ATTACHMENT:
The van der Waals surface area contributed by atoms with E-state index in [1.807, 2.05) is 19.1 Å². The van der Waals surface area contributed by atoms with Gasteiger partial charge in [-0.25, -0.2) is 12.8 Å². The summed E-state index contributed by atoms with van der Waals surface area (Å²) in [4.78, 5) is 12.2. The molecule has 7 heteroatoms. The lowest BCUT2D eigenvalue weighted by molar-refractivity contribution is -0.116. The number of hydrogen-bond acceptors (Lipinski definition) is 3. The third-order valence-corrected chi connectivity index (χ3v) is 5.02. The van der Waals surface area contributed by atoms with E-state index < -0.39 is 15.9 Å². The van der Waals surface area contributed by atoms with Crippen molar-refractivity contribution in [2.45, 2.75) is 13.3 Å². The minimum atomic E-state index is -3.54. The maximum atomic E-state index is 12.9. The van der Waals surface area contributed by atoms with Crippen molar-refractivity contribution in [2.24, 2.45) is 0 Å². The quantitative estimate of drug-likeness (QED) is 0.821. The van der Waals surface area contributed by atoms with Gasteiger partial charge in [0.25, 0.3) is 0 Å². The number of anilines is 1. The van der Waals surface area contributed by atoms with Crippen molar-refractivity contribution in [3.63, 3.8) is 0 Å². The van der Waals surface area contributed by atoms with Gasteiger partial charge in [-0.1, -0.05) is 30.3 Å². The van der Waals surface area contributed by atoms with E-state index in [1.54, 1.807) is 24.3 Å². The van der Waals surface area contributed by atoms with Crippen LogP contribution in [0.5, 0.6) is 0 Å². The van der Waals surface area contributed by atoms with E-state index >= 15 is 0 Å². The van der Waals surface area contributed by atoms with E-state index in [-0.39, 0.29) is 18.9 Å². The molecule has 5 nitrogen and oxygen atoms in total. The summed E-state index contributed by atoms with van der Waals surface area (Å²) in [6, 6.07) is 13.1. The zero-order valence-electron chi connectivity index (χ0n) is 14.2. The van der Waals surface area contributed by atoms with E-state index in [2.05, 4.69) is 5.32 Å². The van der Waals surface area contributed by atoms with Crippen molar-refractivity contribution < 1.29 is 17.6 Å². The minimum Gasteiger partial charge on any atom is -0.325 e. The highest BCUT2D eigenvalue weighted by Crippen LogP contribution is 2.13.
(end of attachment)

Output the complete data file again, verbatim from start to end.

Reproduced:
The van der Waals surface area contributed by atoms with E-state index in [1.807, 2.05) is 19.1 Å². The van der Waals surface area contributed by atoms with Gasteiger partial charge in [-0.25, -0.2) is 12.8 Å². The summed E-state index contributed by atoms with van der Waals surface area (Å²) in [4.78, 5) is 12.2. The molecule has 7 heteroatoms. The lowest BCUT2D eigenvalue weighted by molar-refractivity contribution is -0.116. The number of hydrogen-bond acceptors (Lipinski definition) is 3. The third-order valence-corrected chi connectivity index (χ3v) is 5.02. The van der Waals surface area contributed by atoms with E-state index < -0.39 is 15.9 Å². The van der Waals surface area contributed by atoms with Crippen molar-refractivity contribution in [2.45, 2.75) is 13.3 Å². The minimum atomic E-state index is -3.54. The maximum atomic E-state index is 12.9. The van der Waals surface area contributed by atoms with Crippen molar-refractivity contribution in [2.24, 2.45) is 0 Å². The quantitative estimate of drug-likeness (QED) is 0.821. The van der Waals surface area contributed by atoms with Gasteiger partial charge in [0.25, 0.3) is 0 Å². The number of anilines is 1. The van der Waals surface area contributed by atoms with Crippen molar-refractivity contribution in [3.63, 3.8) is 0 Å². The van der Waals surface area contributed by atoms with Gasteiger partial charge in [-0.1, -0.05) is 30.3 Å². The van der Waals surface area contributed by atoms with E-state index in [1.54, 1.807) is 24.3 Å². The van der Waals surface area contributed by atoms with Crippen LogP contribution in [0.5, 0.6) is 0 Å². The van der Waals surface area contributed by atoms with E-state index >= 15 is 0 Å². The van der Waals surface area contributed by atoms with E-state index in [-0.39, 0.29) is 18.9 Å². The molecule has 5 nitrogen and oxygen atoms in total. The summed E-state index contributed by atoms with van der Waals surface area (Å²) in [6, 6.07) is 13.1. The zero-order valence-electron chi connectivity index (χ0n) is 14.2. The van der Waals surface area contributed by atoms with E-state index in [2.05, 4.69) is 5.32 Å². The van der Waals surface area contributed by atoms with Crippen molar-refractivity contribution < 1.29 is 17.6 Å². The minimum Gasteiger partial charge on any atom is -0.325 e. The highest BCUT2D eigenvalue weighted by Crippen LogP contribution is 2.13.